Are your interview questions revealing the talent you seek?

Most organizations large enough to have in house recruiters and an HR department have a hiring process.  That hiring process will include a resume screening, phone screening and a series of interviews.

Once the candidate “passes” the recruiter’s or HR’s screening they will most likely be interviewed by the manager they would report to and maybe the team members they would be working with. Although these individuals may be top performers in their roles they often dread hiring and all that it entails. All they want to do is get the position filled and go back to doing their own jobs. So in an effort to get to know the candidate, they’ll ask a series of hypothetical questions like “where do you see yourself in 5 years?”.

Consider that a candidate’s behavior in a job interview is similar to how they would behave on a first date. They’ll be on their best behavior and adapt to the situation and the interviewer in order to make a good impression. But in order to discover if a candidate is a match to the job, interview questions must reveal if the candidate possesses the talents that are required for top performance in that job. Of course, there are several characteristics which we would all agree are necessary in any job such as being a self-starter, having a sense of personal accountability or being able to work with a team, but there are specific talent traits that will be essential to a specific job.

A thorough job interview will include both generic and job specific questions.  Whether your hiring process includes 1, 2 or more interviews, those interviews should include:

General questions:

  • Why did they leave each job on their resume?  The answers to this question can reveal a trend.   
  • Why do they want to work for your company? This will reveal how much they researched about your company and thought about why this job is attractive to them.

Job specific questions.   Let’s say you’re interviewing someone for a sales role, you might ask:

  • Behavioral questions about their achievements in their previous role(s).  The key is to start the question with: “give me an example of when…” These questions make the candidate think about specific instances of when they accomplished something.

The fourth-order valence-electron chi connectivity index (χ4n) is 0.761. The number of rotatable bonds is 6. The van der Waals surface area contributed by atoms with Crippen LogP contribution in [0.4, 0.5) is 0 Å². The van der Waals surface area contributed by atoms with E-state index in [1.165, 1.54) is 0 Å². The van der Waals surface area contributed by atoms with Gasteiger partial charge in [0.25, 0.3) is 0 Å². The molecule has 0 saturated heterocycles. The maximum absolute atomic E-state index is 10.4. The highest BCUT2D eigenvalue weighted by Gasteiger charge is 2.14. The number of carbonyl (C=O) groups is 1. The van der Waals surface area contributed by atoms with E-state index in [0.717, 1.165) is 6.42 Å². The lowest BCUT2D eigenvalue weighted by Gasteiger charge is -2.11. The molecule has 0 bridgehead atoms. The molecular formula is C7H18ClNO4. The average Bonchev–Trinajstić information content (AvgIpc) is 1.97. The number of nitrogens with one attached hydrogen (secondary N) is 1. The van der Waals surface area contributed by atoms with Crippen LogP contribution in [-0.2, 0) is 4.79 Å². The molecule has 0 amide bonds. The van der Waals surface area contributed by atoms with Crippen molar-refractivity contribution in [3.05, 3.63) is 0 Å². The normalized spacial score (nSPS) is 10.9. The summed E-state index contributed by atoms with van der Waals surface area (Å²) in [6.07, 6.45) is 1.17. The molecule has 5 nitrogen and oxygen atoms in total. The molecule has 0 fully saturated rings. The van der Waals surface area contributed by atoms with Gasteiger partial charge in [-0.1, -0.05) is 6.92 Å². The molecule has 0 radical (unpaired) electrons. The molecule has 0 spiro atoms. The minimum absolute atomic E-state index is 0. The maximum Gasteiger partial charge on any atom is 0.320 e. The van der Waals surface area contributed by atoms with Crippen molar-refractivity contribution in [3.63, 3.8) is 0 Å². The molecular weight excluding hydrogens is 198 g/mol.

• Ask questions about examples of when they failed at something pertinent to the role they’re applying for.
  • What are the candidate’s goals relative to this job.  How can this job get them to where they want to go?

Job specific questions should be crafted in advance. Think about what success in the job looks like and then create questions that will reveal if the candidate has the talent traits required. So let’s say the sales role you’re filling typically has a long sales cycle and success in the role often requires strategic thinking. You might ask:  “Give me an example of when you’ve developed and applied a successful sales strategy in selling a product with a long sales cycle.” “How long was that sales cycle?”  “What did you learn from your success/failure?”

In my experience, using an assessment to help craft these questions brings an elevated level of discussion to the interview and helps the hiring manager get to know the candidate on a deeper level.

If you’d like to learn more about using assessment to help craft these questions that will help you see the true candidate, instead of the first date version, let’s talk!

Is Your Candidate Really Available?

It’s still a candidate’s market and that means it’s imperative to understand your candidates’ intentions and remember they have alternate options.

Here’s a real-life scenario that I experienced with a client recently.

A company was looking for a Vice President in their Operations organization. After going through the normal hiring process they narrowed down the field to their top choice. The candidate made it all the way to the finish line and the company offered them the role, only to learn the candidate took their offer back to their current company and negotiated a retention bonus to stay in their current role.

This happened not once, not twice, but three times.

And this is not the only one of my client’s who this has happened to recently. Is it a strategy on the candidates part or just the company’s bad luck?

Neither. It’s the market and as a company looking for a superior performer who will be a great match, this is an element you must take into consideration.

Here’s an extreme (but accurate) comparison. Try to put yourself in this situation: